That doesn’t mean The Queen isn’t entertaining. In fact, it’s one of the most entertaining documentaries I have ever seen. Queer people, if I should say so myself, are some of the most loving, compassionate, and driven people that have ever existed, and the world is finally, if slowly, opening their eyes to the talents and beauty of our community. Even when it feels like the queens are being cruel to each other, their criticisms and reads come from a place of love and mutual respect for each other. Many of the performers shown in The Queen have talents worthy of Broadway, but find themselves stagnant in their craft due to the world’s hatred of their “kind.” Even in an industry as seemingly accepting of queer people as Broadway might seem to be, the struggle still persists today. It took until 2018 for Peppermint, a New York City drag queen and transgender woman (and runner-up of season 9 of RuPaul’s Drag Race), to become the first out transgender person to originate a principal role in a Broadway show in Head Over Heels, a milestone one might’ve thought to have been crossed long ago. The struggles presented in The Queen might seem like a by-product of days gone by, but the world still has yet to fully and authentically embrace the nuance of the queer experience, the way that The Queen does.
The ripples that The Queen made on the world are still being felt today, as well. Drag pageants are the institution to end all institutions, with pageants like Miss Gay USofA and Miss Continental showing off the cream of the crop of the pageant drag community, representing everything a “pageant queen” could strive for today. Even during RuPaul’s Drag Race All-Stars 3, young contestant Aja of Brooklyn, New York, during that season’s Snatch Game, a celebrity impersonation challenge parodying Match Game, impersonated Crystal LaBeija, a legendary drag queen featured prominently in The Queen, and founder of the House of LaBeija, one of the largest drag families in the New York ball scene still active today (Crystal’s daughter, Pepper, is featured heavily in Paris is Burning as the house mother, after Crystal’s death in 1982). This brought a lot of mainstream attention back to The Queen and the importance that knowing your queer history beyond just the basics of the Stonewall Riots and a few important celebrities.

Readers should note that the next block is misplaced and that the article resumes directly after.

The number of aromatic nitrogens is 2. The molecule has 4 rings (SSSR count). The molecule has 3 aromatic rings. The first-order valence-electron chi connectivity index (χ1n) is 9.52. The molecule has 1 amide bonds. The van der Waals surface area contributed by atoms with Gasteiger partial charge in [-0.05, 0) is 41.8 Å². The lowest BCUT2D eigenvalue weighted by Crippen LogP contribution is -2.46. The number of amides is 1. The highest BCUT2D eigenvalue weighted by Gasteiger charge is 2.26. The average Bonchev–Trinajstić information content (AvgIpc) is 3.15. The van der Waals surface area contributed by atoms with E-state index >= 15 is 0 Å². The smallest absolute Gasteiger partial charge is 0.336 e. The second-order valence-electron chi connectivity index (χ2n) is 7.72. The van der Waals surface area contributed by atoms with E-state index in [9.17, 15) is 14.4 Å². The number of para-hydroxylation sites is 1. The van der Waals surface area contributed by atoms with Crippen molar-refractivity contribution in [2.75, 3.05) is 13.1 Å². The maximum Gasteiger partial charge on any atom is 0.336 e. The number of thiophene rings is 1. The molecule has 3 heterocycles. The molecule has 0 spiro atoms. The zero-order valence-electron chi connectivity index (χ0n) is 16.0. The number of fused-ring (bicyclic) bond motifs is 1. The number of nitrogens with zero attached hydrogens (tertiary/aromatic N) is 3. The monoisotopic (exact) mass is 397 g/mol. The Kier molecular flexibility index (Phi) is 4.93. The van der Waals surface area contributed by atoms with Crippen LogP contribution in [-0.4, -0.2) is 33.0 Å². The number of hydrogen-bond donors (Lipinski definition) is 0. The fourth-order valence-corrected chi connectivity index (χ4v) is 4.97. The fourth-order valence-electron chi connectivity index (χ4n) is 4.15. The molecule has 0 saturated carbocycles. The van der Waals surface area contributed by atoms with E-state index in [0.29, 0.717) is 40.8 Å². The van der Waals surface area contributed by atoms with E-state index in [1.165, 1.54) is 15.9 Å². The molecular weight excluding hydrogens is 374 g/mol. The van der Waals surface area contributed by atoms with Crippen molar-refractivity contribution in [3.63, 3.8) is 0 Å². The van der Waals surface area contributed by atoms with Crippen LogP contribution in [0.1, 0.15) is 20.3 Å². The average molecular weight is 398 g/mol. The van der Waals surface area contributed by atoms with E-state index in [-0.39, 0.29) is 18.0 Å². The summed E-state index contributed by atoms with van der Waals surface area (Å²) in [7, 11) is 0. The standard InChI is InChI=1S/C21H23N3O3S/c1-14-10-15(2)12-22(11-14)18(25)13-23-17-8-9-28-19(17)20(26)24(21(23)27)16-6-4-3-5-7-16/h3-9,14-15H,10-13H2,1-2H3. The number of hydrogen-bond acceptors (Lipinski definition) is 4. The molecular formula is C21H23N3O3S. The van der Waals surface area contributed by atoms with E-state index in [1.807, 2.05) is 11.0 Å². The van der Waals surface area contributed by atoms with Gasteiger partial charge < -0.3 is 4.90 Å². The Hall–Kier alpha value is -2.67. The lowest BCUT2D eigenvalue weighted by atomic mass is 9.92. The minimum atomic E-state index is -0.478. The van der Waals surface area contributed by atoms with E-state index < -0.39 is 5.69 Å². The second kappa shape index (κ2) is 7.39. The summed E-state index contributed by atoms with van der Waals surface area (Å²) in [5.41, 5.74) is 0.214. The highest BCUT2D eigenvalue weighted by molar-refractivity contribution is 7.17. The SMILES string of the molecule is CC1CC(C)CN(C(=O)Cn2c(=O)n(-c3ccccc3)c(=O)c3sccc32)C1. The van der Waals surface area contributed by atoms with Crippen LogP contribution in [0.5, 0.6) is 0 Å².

And I think that’s where The Queen hits home the most. It paints a clear and vivid picture of the lives of out gay men during a time where it was sometimes a literal death sentence for doing so, but crafts it in an expertly structured and emotionally uplifting light. This is a film that doesn’t have an agenda to it, but seeks to tell a story at its core, which is what documentary filmmaking is all about. The confidence and grace of this community during a time of such social unrest is a testament to the strength and resilience of the queer community, something that no one, and I truly mean no one, can take away. Flawless Sabrina passed away at the age of 78 in 2017, but the effects of her work with drag queens and the queer community, during her time on screen in The Queen and off screen, doing major work in the queer liberation movement around the country, will be felt for generations to come. The Queen crafts something that’s so vivid and real that you simply wish you could reach out and give it a bear hug and let them know how loved they really are. It’s a brief, but beautiful experience to have.
The 4K restoration of The Queen opens in Los Angeles on July 26th, 2019 at Laemmle Glendale.
Final Score: 5 out of 5